Kirkus, December 15, 2006
Intelligent, literate, forbiddingly bleak fare for Liffey-lovers.
Publisher's Weekly, December 18, 2006
In the ninth Jack Liffey mystery (after 2005's Dangerous Games ), Shannon once again skillfully dissects the sociocultural landscape of Los Angeles. This underrated series remains consistently provocative.
Booklist, January 2007
By Keir Graff
[Starred Review] Jack Liffey is a walking conscience, a bruised crusader who remains an unerring advocate of doing things the hard way and on behalf of the little guy. There's a lot packed into this ambitious book, including examinations of both antiterrorist hysteria and the dangers posed by high-minded ideals. The intellectual journey is every bit as keen as we've come to expect. Fans of thinking-man's detective fiction will find much to ponder.
Chicago Tribune, Feb 4, 2007.
By Dick Adler
John Shannon's strong and resonant ninth book about the onetime aerospace engineer who now finds missing children in some of Southern California's stranger places. I've gone on at some length about how important the Liffey books are. "Philip Marlowe would have been proud of his contemporary heir Ė hard as nails with a soft spot in the middle," writes Michael Connelly on the jacket. I couldn't have said it better myself.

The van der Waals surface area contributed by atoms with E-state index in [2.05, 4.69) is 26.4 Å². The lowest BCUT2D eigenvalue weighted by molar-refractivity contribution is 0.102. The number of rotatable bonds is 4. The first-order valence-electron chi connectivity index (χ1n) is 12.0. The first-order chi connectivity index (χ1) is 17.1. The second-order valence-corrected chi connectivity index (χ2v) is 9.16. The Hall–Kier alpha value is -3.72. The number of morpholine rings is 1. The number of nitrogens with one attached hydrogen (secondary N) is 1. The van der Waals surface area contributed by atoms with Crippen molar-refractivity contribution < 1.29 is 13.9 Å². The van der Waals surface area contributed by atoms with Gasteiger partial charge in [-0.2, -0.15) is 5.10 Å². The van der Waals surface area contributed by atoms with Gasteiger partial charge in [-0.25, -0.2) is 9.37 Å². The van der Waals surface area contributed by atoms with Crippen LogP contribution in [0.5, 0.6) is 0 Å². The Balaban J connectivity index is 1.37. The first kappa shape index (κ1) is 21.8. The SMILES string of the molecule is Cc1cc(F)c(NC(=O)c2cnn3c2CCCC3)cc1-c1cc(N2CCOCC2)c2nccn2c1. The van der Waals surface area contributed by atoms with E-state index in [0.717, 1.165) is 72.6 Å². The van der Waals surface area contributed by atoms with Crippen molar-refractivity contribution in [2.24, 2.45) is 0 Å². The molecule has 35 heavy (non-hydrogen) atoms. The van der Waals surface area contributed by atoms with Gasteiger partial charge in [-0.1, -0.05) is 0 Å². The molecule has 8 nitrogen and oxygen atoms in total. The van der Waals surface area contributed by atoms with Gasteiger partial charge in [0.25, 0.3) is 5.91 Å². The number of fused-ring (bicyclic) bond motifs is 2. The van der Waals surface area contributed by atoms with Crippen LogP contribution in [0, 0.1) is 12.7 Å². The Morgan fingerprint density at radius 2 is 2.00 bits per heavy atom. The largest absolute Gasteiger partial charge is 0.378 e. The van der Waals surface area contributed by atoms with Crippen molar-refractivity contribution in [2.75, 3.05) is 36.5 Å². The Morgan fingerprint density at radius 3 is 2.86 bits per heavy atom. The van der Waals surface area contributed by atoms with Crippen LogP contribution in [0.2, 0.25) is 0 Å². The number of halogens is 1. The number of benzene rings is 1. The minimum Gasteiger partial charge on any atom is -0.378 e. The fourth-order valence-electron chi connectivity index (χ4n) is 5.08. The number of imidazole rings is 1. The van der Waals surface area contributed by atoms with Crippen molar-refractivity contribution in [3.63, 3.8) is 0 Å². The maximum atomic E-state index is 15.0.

The Denver Post, February 4, 2007.
By Tom and Enid Schantz
We've long been singing the praises of this overlooked writer, whose private detective, Jack Liffey, has made a career of rescuing lost children and teenagers. There's plenty of action to drive the plot, but we'll remember the book for its characters and their very human and sometimes heartbreaking predicaments. Shannon writes with compassion, as well as intelligence.
New York Times Book Review, February 25, 2007
By Marilyn Stasio
Unlike old friends, who have a way of changing careers, marital status or religious affiliation when you lose touch, series detectives can usually be counted on to stay in town and on the job until they drop. Jack Liffey, the Los Angeles private eye in John Shannon's broad-shouldered novels, is one of those stalwart souls. Long a champion of teenagers in trouble, especially kids from L.A.'s culturally torn-up ethnic neighborhoods, this hard-boiled sleuth is on familiar turf in THE DARK STREETS, searching for a Korean film student named Soon-Lin Kim who went missing. But the landscape shifts when Liffey discovers that a paramilitary group of Asian-Americans has taken an interest in Soon-Lin Kimís student project. Although racial tensions always run high in Liffey's world, the violent turn they take here causes him to question his faith in 'the innate goodness of man.' And another old friend loses his way in the dark.